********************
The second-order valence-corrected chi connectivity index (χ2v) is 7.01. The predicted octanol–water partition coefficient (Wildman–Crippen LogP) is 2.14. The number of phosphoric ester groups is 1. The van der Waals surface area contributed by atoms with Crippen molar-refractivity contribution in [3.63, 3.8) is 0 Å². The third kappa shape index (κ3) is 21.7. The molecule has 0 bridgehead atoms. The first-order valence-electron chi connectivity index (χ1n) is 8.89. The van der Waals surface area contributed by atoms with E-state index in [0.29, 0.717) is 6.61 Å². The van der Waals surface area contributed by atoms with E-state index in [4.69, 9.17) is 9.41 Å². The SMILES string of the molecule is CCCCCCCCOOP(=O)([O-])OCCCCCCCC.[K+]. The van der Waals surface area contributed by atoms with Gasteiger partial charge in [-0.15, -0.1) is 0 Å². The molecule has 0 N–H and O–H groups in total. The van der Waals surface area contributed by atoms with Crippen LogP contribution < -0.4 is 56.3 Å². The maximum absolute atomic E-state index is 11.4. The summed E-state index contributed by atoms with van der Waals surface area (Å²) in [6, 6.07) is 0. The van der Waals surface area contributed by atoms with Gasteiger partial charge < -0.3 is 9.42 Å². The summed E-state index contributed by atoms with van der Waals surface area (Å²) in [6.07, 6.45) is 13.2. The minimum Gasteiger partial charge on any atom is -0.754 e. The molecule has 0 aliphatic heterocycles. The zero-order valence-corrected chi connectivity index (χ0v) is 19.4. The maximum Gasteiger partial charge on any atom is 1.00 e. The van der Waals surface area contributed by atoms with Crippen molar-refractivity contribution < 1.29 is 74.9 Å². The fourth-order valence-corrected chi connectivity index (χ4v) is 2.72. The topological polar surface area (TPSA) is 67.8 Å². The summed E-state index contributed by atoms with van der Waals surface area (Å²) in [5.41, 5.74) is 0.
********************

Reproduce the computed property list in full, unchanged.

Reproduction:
The second-order valence-corrected chi connectivity index (χ2v) is 7.01. The predicted octanol–water partition coefficient (Wildman–Crippen LogP) is 2.14. The number of phosphoric ester groups is 1. The van der Waals surface area contributed by atoms with Crippen molar-refractivity contribution in [3.63, 3.8) is 0 Å². The third kappa shape index (κ3) is 21.7. The molecule has 0 bridgehead atoms. The first-order valence-electron chi connectivity index (χ1n) is 8.89. The van der Waals surface area contributed by atoms with E-state index in [0.29, 0.717) is 6.61 Å². The van der Waals surface area contributed by atoms with E-state index in [4.69, 9.17) is 9.41 Å². The SMILES string of the molecule is CCCCCCCCOOP(=O)([O-])OCCCCCCCC.[K+]. The van der Waals surface area contributed by atoms with Gasteiger partial charge in [-0.15, -0.1) is 0 Å². The molecule has 0 N–H and O–H groups in total. The van der Waals surface area contributed by atoms with Crippen LogP contribution < -0.4 is 56.3 Å². The maximum absolute atomic E-state index is 11.4. The summed E-state index contributed by atoms with van der Waals surface area (Å²) in [6, 6.07) is 0. The van der Waals surface area contributed by atoms with Gasteiger partial charge < -0.3 is 9.42 Å². The summed E-state index contributed by atoms with van der Waals surface area (Å²) in [6.07, 6.45) is 13.2. The minimum Gasteiger partial charge on any atom is -0.754 e. The molecule has 0 aliphatic heterocycles. The zero-order valence-corrected chi connectivity index (χ0v) is 19.4. The maximum Gasteiger partial charge on any atom is 1.00 e. The van der Waals surface area contributed by atoms with Crippen molar-refractivity contribution < 1.29 is 74.9 Å². The fourth-order valence-corrected chi connectivity index (χ4v) is 2.72. The topological polar surface area (TPSA) is 67.8 Å². The summed E-state index contributed by atoms with van der Waals surface area (Å²) in [5.41, 5.74) is 0.